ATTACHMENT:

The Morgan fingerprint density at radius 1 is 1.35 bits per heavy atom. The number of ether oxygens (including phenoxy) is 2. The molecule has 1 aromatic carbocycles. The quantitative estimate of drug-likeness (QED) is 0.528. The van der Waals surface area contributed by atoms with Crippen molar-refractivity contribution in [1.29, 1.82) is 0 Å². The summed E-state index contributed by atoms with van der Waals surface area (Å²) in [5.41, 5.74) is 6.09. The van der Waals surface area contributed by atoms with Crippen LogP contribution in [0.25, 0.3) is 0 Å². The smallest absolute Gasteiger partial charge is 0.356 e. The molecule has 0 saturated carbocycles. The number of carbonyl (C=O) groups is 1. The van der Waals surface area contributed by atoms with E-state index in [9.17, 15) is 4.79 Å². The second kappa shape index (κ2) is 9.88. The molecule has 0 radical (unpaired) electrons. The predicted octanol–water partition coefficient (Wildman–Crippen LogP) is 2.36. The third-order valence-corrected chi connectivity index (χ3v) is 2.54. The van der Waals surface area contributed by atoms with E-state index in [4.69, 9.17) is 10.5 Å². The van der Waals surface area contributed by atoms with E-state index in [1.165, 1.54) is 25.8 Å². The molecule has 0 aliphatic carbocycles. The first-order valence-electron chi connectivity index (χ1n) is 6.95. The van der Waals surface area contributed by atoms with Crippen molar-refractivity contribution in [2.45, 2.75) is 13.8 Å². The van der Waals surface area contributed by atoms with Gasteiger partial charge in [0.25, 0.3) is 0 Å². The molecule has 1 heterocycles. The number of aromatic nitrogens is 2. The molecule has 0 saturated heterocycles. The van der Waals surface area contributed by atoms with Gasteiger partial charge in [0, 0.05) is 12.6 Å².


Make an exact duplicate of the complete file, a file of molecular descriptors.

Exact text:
The Morgan fingerprint density at radius 1 is 1.35 bits per heavy atom. The number of ether oxygens (including phenoxy) is 2. The molecule has 1 aromatic carbocycles. The quantitative estimate of drug-likeness (QED) is 0.528. The van der Waals surface area contributed by atoms with Crippen molar-refractivity contribution in [1.29, 1.82) is 0 Å². The summed E-state index contributed by atoms with van der Waals surface area (Å²) in [5.41, 5.74) is 6.09. The van der Waals surface area contributed by atoms with Crippen LogP contribution in [0.25, 0.3) is 0 Å². The smallest absolute Gasteiger partial charge is 0.356 e. The molecule has 0 saturated carbocycles. The number of carbonyl (C=O) groups is 1. The van der Waals surface area contributed by atoms with E-state index in [9.17, 15) is 4.79 Å². The second kappa shape index (κ2) is 9.88. The molecule has 0 radical (unpaired) electrons. The predicted octanol–water partition coefficient (Wildman–Crippen LogP) is 2.36. The third-order valence-corrected chi connectivity index (χ3v) is 2.54. The van der Waals surface area contributed by atoms with E-state index in [4.69, 9.17) is 10.5 Å². The van der Waals surface area contributed by atoms with E-state index in [1.165, 1.54) is 25.8 Å². The molecule has 0 aliphatic carbocycles. The first-order valence-electron chi connectivity index (χ1n) is 6.95. The van der Waals surface area contributed by atoms with Crippen molar-refractivity contribution in [2.45, 2.75) is 13.8 Å². The van der Waals surface area contributed by atoms with Gasteiger partial charge in [0.25, 0.3) is 0 Å². The molecule has 1 heterocycles. The number of aromatic nitrogens is 2. The molecule has 0 saturated heterocycles. The van der Waals surface area contributed by atoms with Gasteiger partial charge in [0, 0.05) is 12.6 Å².